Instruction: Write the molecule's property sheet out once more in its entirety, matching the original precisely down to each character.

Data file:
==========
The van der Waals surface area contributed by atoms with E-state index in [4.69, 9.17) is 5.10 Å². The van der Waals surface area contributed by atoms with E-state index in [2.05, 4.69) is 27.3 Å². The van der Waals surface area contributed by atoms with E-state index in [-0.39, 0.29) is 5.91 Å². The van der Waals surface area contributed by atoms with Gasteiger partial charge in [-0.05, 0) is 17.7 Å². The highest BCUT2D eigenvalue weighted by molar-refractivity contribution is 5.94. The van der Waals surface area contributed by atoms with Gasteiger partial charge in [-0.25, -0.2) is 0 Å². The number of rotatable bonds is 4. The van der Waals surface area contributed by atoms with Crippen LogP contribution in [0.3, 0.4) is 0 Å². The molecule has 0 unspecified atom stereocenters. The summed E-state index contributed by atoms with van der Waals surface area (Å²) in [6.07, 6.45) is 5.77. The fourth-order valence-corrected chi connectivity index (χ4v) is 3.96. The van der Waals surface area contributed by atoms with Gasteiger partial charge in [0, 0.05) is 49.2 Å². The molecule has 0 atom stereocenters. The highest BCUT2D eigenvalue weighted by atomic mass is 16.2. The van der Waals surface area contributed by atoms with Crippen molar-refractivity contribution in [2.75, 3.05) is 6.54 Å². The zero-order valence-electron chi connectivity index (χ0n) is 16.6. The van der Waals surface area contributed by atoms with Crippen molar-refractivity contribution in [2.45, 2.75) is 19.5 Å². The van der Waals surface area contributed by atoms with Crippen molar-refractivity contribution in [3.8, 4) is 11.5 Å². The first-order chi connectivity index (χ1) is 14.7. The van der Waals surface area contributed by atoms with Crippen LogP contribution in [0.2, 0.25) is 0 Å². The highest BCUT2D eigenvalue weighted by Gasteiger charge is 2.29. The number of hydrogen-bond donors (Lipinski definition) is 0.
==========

The van der Waals surface area contributed by atoms with E-state index in [4.69, 9.17) is 5.10 Å². The van der Waals surface area contributed by atoms with E-state index in [2.05, 4.69) is 27.3 Å². The van der Waals surface area contributed by atoms with E-state index in [-0.39, 0.29) is 5.91 Å². The van der Waals surface area contributed by atoms with Gasteiger partial charge in [-0.05, 0) is 17.7 Å². The highest BCUT2D eigenvalue weighted by molar-refractivity contribution is 5.94. The van der Waals surface area contributed by atoms with Gasteiger partial charge in [-0.25, -0.2) is 0 Å². The number of rotatable bonds is 4. The van der Waals surface area contributed by atoms with Crippen LogP contribution in [0.3, 0.4) is 0 Å². The molecule has 0 unspecified atom stereocenters. The summed E-state index contributed by atoms with van der Waals surface area (Å²) in [6.07, 6.45) is 5.77. The fourth-order valence-corrected chi connectivity index (χ4v) is 3.96. The van der Waals surface area contributed by atoms with Gasteiger partial charge in [0, 0.05) is 49.2 Å². The molecule has 0 atom stereocenters. The highest BCUT2D eigenvalue weighted by atomic mass is 16.2. The van der Waals surface area contributed by atoms with Crippen molar-refractivity contribution in [2.75, 3.05) is 6.54 Å². The zero-order valence-electron chi connectivity index (χ0n) is 16.6. The van der Waals surface area contributed by atoms with Crippen molar-refractivity contribution in [2.45, 2.75) is 19.5 Å². The van der Waals surface area contributed by atoms with Crippen molar-refractivity contribution in [3.8, 4) is 11.5 Å². The first-order chi connectivity index (χ1) is 14.7. The van der Waals surface area contributed by atoms with Crippen LogP contribution in [0.2, 0.25) is 0 Å². The highest BCUT2D eigenvalue weighted by Gasteiger charge is 2.29. The number of hydrogen-bond donors (Lipinski definition) is 0.